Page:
Marine mammals, many fish species and even some invertebrates use sound in communication – to find mates, to search for prey, to avoid predators and hazards, and for navigation. Many of the human activities described in previous sections generate sound and contribute to the general background level of noise in the sea. For example, offshore construction, sand and gravel extraction, drilling, shipping, use of sonar, underwater explosions, seismic surveys, acoustic harassment devices and scarers (pingers).
Underwater sound from anthropogenic sources has the potential to mask biological signals and to cause behavioural reactions, physiological effects, injuries and mortality in marine animals. Impacts depend on both the nature of the sound and the acoustic sensitivity of the organism. There are difficulties in quantifying the extent and scale of the impacts as there is great variability in the characteristics of the sounds, the sensitivities of different species and the scale of noise-generating activities. Ambient or background noise is not range-dependent and remains constant irrespective of location. The perception of localised noise sources reduces with increasing distance from each source, eventually becoming indistinguishable from ambient noise Figure 9.13. Data on all these aspects are generally scarce, but with the relatively intense concentrations of human activities in some parts of the OSPAR area, especially in Regions II and III, and the probability that these will increase, it is important that the effects of increased levels of underwater sound are fully considered. Studies show that noise does affect marine organisms, but so far there is a lack of knowledge on specific effects and possible cumulative effects, which makes understanding of dose-response relationships difficult.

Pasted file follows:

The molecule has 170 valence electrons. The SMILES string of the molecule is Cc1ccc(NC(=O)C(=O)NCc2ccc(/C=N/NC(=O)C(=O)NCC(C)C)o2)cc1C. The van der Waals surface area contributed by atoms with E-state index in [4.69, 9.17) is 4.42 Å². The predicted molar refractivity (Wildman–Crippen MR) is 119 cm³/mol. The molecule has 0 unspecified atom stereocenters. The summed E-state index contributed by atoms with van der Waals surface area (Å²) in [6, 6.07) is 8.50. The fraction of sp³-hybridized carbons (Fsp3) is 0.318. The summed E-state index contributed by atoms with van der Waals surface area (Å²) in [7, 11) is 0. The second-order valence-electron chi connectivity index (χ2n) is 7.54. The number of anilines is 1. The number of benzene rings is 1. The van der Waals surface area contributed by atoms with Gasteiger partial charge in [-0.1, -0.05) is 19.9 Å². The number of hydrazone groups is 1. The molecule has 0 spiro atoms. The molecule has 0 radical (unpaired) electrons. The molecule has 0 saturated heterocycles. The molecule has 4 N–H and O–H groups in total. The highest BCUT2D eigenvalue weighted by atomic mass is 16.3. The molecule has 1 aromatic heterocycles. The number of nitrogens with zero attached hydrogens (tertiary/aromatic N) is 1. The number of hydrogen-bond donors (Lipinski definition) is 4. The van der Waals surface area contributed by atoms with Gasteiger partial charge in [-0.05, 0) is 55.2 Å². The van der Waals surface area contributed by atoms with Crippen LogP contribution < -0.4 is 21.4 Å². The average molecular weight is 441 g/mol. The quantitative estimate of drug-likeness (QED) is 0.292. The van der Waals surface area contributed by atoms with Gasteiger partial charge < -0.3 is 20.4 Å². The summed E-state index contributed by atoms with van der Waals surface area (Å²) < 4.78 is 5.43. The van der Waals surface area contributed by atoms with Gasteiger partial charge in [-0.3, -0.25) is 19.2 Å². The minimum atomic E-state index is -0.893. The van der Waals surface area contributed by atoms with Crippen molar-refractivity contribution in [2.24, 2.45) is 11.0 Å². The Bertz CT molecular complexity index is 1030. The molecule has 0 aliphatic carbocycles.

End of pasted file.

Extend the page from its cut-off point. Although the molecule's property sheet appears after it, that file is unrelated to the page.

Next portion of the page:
OSPAR is working with other international organisations (e.g. the Agreement on the Conservation of Small Cetaceans of the Baltic and North Seas, ASCOBANS) to investigate the problems and identify future actions to address underwater noise. Guidelines and regulatory controls are already used in several OSPAR countries, such as noise reduction measures during pile driving (UK), a ban on pile driving during key reproductive periods for particular species (Netherlands) or the mandatory use of thresholds to limit man-made emissions with certain acoustic characteristics (Germany).
Research is needed on the propagation and effects of underwater sound on marine life, as well as behavioural and auditory studies, programmes to monitor the distribution of sound sources and the relevant marine species, and anthropogenic sound budgets. There is an urgent need to standardise methods for assessing the impacts of sound on marine species and to address the cumulative effects of different sources. OSPAR should facilitate the sharing of information, the coordination of data and measures specific to the Regions, and the standardisation of measurements. OSPAR should increase efforts to develop, review and apply mitigation measures to reduce the impacts of underwater noise and develop guidance on best environmental practices (BEP) and best available techniques (BAT) for mitigating noise emissions and their environmental impacts.